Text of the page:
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What is the recommended practice for maintaining test automation code within version control?

We are currently keeping all of our production and staging feature code within SVN but our tests (which are written in Ruby) are currently in Github.

Is it bad practice to store all of our automated test code within a separate version control system or does this not matter? e.g. GitHub for our tests and SVN for our codebase.

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    What is your context that drove you to reach your question? - As long as you can version control your codes effectively, it does not matter how many version control systems you are using. Or you were asking this question from a managerial point of view? – Yu Zhang Dec 29 '16 at 18:17
  • No, it is not bad practice. If it works for you and your team, what would you call that? – Chris Kenst Dec 31 '16 at 1:32
  • Together is a better way. Copy the subdirectory into the git repo, git add and commit and you're done. This may take as long as 60 seconds ;) Move forward, move on. – Michael Durrant Jan 4 '17 at 21:57
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This is completely ok, we did exactly the same for a while. I assume this is for historical reasons (it was in our case)?

But in general, you will try to have the smallest number of systems possible. So for the medium future, it probably makes sense to unify on either SVN or Git(hub) as repository.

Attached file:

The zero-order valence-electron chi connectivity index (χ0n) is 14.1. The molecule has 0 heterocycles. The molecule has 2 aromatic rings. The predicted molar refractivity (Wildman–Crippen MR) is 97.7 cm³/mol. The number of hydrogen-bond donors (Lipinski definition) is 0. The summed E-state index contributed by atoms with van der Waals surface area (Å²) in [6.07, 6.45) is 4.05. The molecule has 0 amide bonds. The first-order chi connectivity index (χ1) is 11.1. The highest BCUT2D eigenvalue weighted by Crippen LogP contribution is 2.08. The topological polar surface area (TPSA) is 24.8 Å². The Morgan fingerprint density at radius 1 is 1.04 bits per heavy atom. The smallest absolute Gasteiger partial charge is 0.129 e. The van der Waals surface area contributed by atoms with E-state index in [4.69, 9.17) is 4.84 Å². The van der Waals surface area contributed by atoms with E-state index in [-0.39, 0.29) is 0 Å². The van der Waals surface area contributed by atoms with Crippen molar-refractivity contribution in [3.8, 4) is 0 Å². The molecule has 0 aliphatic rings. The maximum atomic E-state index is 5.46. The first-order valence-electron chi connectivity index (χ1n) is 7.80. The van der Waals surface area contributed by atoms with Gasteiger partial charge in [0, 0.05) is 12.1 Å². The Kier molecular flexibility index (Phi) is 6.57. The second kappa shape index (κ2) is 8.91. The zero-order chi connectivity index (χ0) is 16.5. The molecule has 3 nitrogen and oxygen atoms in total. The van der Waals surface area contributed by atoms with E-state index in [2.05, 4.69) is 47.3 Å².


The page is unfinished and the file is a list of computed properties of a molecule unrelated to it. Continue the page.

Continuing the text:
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It's irrelevant things, while code+tests can form common integrated entity (single repository with all needed content)

You have to have only "good" pair of VCS (where master VCS can handle without any problem slave VCS). In this aspect, Git on Github + SVN is not the best choice (because SVN-part of Github is... well... ugly)

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No this is perfectly acceptable. The only time I could see this being a problem is if you were using something like TFS for your codebase and wanted to execute your tests on builds. At this point (as I understand it) you would want your code stored in the same version control system (arguably in the same solution).

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  • Welcome. What is TFS? – dzieciou Jan 4 '17 at 21:43
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    My apologies, TFS stands for Team Foundation Server. TFS is Microsofts version control solution. My answer is for a scenario in which Microsoft software is being used to build and store software. – Isaiah Moran Jan 4 '17 at 23:16
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If the software developers’ version control system is available for testers great, but if not, test scripts can be versioned separately.

There are many different free version control tools available. TortoiseSVN, which uses the Subversion (SVN) protocol, is very popular and very easy to use. Setting up a new SVN repository using TortoiseSVN only takes a few minutes.You can set up a SVN repository on a shared network drive, so you don’t need a server (but a server is cool).

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